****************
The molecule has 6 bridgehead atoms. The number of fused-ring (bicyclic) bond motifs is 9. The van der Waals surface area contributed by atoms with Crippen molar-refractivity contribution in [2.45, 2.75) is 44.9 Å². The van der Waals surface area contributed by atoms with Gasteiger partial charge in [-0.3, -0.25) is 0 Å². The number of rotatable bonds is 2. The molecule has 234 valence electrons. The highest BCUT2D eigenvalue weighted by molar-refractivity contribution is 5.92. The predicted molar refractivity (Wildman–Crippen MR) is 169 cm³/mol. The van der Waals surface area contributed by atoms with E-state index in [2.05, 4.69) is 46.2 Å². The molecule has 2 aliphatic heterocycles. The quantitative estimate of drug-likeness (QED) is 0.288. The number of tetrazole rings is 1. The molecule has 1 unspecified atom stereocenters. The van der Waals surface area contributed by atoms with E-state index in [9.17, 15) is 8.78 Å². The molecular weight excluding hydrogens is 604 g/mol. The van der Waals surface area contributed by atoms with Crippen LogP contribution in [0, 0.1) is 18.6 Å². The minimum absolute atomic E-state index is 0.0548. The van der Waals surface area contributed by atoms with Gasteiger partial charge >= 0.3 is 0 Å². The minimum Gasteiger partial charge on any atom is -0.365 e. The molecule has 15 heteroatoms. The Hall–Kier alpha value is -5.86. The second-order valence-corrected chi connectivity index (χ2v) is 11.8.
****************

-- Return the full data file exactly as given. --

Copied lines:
The molecule has 6 bridgehead atoms. The number of fused-ring (bicyclic) bond motifs is 9. The van der Waals surface area contributed by atoms with Crippen molar-refractivity contribution in [2.45, 2.75) is 44.9 Å². The van der Waals surface area contributed by atoms with Gasteiger partial charge in [-0.3, -0.25) is 0 Å². The number of rotatable bonds is 2. The molecule has 234 valence electrons. The highest BCUT2D eigenvalue weighted by molar-refractivity contribution is 5.92. The predicted molar refractivity (Wildman–Crippen MR) is 169 cm³/mol. The van der Waals surface area contributed by atoms with E-state index in [2.05, 4.69) is 46.2 Å². The molecule has 2 aliphatic heterocycles. The quantitative estimate of drug-likeness (QED) is 0.288. The number of tetrazole rings is 1. The molecule has 1 unspecified atom stereocenters. The van der Waals surface area contributed by atoms with E-state index in [9.17, 15) is 8.78 Å². The molecular weight excluding hydrogens is 604 g/mol. The van der Waals surface area contributed by atoms with Crippen LogP contribution in [0, 0.1) is 18.6 Å². The minimum absolute atomic E-state index is 0.0548. The van der Waals surface area contributed by atoms with Gasteiger partial charge >= 0.3 is 0 Å². The minimum Gasteiger partial charge on any atom is -0.365 e. The molecule has 15 heteroatoms. The Hall–Kier alpha value is -5.86. The second-order valence-corrected chi connectivity index (χ2v) is 11.8.